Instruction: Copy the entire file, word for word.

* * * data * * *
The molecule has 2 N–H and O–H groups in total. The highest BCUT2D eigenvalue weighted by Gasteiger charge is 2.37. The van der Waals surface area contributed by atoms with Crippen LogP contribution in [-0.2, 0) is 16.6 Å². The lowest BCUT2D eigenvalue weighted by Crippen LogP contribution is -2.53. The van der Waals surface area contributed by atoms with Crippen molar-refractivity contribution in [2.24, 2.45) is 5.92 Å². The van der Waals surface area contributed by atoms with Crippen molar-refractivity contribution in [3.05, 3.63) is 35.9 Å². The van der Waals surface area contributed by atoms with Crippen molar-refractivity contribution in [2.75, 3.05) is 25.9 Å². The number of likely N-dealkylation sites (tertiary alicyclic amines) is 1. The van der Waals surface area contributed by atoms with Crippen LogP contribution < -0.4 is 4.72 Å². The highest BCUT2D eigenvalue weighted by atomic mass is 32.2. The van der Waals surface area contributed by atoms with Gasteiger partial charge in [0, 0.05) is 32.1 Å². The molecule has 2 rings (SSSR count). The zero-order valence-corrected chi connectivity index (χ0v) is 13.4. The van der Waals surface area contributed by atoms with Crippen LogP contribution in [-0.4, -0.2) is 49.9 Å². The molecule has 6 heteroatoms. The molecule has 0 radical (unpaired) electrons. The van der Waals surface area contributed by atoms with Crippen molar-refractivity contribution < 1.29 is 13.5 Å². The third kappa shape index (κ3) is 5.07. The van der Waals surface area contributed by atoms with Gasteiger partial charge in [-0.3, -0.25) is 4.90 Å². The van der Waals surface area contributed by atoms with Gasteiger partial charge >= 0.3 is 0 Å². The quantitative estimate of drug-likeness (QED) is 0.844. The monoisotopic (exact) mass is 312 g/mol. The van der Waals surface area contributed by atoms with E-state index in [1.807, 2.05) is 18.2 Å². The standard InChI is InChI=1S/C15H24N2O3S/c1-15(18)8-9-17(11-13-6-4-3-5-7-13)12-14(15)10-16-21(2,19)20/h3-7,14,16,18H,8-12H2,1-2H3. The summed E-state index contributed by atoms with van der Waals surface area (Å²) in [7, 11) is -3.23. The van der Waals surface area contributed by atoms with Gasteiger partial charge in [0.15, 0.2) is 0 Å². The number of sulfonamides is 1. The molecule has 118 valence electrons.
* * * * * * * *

The molecule has 2 N–H and O–H groups in total. The highest BCUT2D eigenvalue weighted by Gasteiger charge is 2.37. The van der Waals surface area contributed by atoms with Crippen LogP contribution in [-0.2, 0) is 16.6 Å². The lowest BCUT2D eigenvalue weighted by Crippen LogP contribution is -2.53. The van der Waals surface area contributed by atoms with Crippen molar-refractivity contribution in [2.24, 2.45) is 5.92 Å². The van der Waals surface area contributed by atoms with Crippen molar-refractivity contribution in [3.05, 3.63) is 35.9 Å². The van der Waals surface area contributed by atoms with Crippen molar-refractivity contribution in [2.75, 3.05) is 25.9 Å². The number of likely N-dealkylation sites (tertiary alicyclic amines) is 1. The van der Waals surface area contributed by atoms with Crippen LogP contribution < -0.4 is 4.72 Å². The highest BCUT2D eigenvalue weighted by atomic mass is 32.2. The van der Waals surface area contributed by atoms with Gasteiger partial charge in [0, 0.05) is 32.1 Å². The molecule has 2 rings (SSSR count). The zero-order valence-corrected chi connectivity index (χ0v) is 13.4. The van der Waals surface area contributed by atoms with Crippen LogP contribution in [-0.4, -0.2) is 49.9 Å². The molecule has 6 heteroatoms. The molecule has 0 radical (unpaired) electrons. The van der Waals surface area contributed by atoms with Crippen molar-refractivity contribution < 1.29 is 13.5 Å². The third kappa shape index (κ3) is 5.07. The van der Waals surface area contributed by atoms with Gasteiger partial charge in [-0.3, -0.25) is 4.90 Å². The van der Waals surface area contributed by atoms with Gasteiger partial charge >= 0.3 is 0 Å². The quantitative estimate of drug-likeness (QED) is 0.844. The monoisotopic (exact) mass is 312 g/mol. The van der Waals surface area contributed by atoms with E-state index in [1.807, 2.05) is 18.2 Å². The standard InChI is InChI=1S/C15H24N2O3S/c1-15(18)8-9-17(11-13-6-4-3-5-7-13)12-14(15)10-16-21(2,19)20/h3-7,14,16,18H,8-12H2,1-2H3. The summed E-state index contributed by atoms with van der Waals surface area (Å²) in [7, 11) is -3.23. The van der Waals surface area contributed by atoms with Gasteiger partial charge in [0.15, 0.2) is 0 Å². The number of sulfonamides is 1. The molecule has 118 valence electrons.